Coral mass spawning predicted by rapid seasonal rise in ocean temperature
AuthorsKeith, Sally A.
Maynard, Jeffrey A.
Edwards, Alasdair J.
Guest, James R.
Bauman, Andrew G.
van Hooidonk, Ruben
Heron, Scott F.
Berumen, Michael L.
Baird, Andrew H.
KAUST DepartmentBiological and Environmental Sciences and Engineering (BESE) Division
Red Sea Research Center (RSRC)
MetadataShow full item record
AbstractCoral spawning times have been linked to multiple environmental factors; however, to what extent these factors act as generalized cues across multiple species and large spatial scales is unknown. We used a unique dataset of coral spawning from 34 reefs in the Indian and Pacific Oceans to test if month of spawning and peak spawning month in assemblages of Acropora spp. can be predicted by sea surface temperature (SST), photosynthetically available radiation, wind speed, current speed, rainfall or sunset time. Contrary to the classic view that high mean SST initiates coral spawning, we found rapid increases in SST to be the best predictor in both cases (month of spawning: R2 = 0.73, peak: R2 = 0.62). Our findings suggest that a rapid increase in SST provides the dominant proximate cue for coral mass spawning over large geographical scales. We hypothesize that coral spawning is ultimately timed to ensure optimal fertilization success.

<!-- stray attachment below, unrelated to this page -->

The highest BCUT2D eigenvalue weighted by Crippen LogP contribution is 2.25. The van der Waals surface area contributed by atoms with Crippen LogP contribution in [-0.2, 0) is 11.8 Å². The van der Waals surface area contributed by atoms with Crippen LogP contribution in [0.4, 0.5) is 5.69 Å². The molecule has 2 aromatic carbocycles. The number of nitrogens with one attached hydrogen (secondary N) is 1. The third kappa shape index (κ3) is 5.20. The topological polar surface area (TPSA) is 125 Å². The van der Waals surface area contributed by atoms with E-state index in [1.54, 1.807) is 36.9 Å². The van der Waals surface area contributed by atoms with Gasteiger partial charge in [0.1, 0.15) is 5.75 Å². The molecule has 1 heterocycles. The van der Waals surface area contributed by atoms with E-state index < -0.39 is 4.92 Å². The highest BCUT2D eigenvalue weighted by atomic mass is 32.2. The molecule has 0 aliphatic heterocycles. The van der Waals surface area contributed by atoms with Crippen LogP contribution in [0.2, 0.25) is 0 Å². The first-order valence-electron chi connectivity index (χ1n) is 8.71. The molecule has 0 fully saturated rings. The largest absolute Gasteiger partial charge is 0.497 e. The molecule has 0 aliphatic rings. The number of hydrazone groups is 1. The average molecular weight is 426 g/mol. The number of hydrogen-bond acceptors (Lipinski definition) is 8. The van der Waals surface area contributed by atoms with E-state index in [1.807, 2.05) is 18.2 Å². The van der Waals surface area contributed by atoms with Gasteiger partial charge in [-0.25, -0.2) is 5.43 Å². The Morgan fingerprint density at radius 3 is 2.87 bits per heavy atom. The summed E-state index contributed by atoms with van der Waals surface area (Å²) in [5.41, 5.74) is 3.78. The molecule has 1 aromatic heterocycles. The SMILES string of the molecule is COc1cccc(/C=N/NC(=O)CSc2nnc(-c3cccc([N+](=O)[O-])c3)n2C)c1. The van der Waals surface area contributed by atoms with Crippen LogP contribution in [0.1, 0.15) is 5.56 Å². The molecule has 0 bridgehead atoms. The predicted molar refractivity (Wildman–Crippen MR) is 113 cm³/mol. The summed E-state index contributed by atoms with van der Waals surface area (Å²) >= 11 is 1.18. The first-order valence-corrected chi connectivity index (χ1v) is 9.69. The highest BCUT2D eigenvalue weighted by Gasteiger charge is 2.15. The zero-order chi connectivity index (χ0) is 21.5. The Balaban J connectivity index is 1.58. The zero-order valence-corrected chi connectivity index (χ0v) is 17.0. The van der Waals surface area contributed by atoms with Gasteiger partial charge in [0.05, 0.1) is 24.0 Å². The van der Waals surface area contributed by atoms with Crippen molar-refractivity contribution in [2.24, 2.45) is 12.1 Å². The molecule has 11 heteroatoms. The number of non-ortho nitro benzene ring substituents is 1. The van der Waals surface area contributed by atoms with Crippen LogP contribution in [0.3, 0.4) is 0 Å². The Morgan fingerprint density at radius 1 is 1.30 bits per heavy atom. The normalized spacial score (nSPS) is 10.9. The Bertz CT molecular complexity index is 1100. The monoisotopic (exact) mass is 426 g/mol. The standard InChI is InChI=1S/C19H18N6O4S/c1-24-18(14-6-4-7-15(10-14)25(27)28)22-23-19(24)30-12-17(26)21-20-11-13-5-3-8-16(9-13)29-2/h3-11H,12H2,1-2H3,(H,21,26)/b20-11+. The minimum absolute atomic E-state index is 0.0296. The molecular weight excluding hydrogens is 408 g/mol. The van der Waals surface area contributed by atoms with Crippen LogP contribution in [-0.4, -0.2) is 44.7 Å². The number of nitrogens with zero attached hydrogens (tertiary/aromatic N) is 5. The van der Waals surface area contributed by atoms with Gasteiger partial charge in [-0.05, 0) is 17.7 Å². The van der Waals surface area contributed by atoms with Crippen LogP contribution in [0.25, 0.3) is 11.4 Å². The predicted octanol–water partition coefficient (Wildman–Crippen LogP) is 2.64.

CitationKeith SA, Maynard JA, Edwards AJ, Guest JR, Bauman AG, et al. (2016) Coral mass spawning predicted by rapid seasonal rise in ocean temperature. Proceedings of the Royal Society B: Biological Sciences 283: 20160011. Available: http://dx.doi.org/10.1098/rspb.2016.0011.
SponsorsWe are grateful for funding support from VILLUM FONDEN (S.A.K., grant no. 10114), the Danish National Research Foundation for support to the Center for Macroecology, Evolution and Climate (S.A.K., C.R., grant no. DNRF96), the Australian Research Council Centre of Excellence for Coral Reef Studies (A.G.B., S.A.K.), the European Research Commission Marie Curie Actions programme (J.A.M.), the King Abdullah University of Science and Technology (M.L.B.) and NOAA Coral Reef Conservation Program (S.F.H. and R.v.H.).
PublisherThe Royal Society
PubMed Central IDPMC4874704
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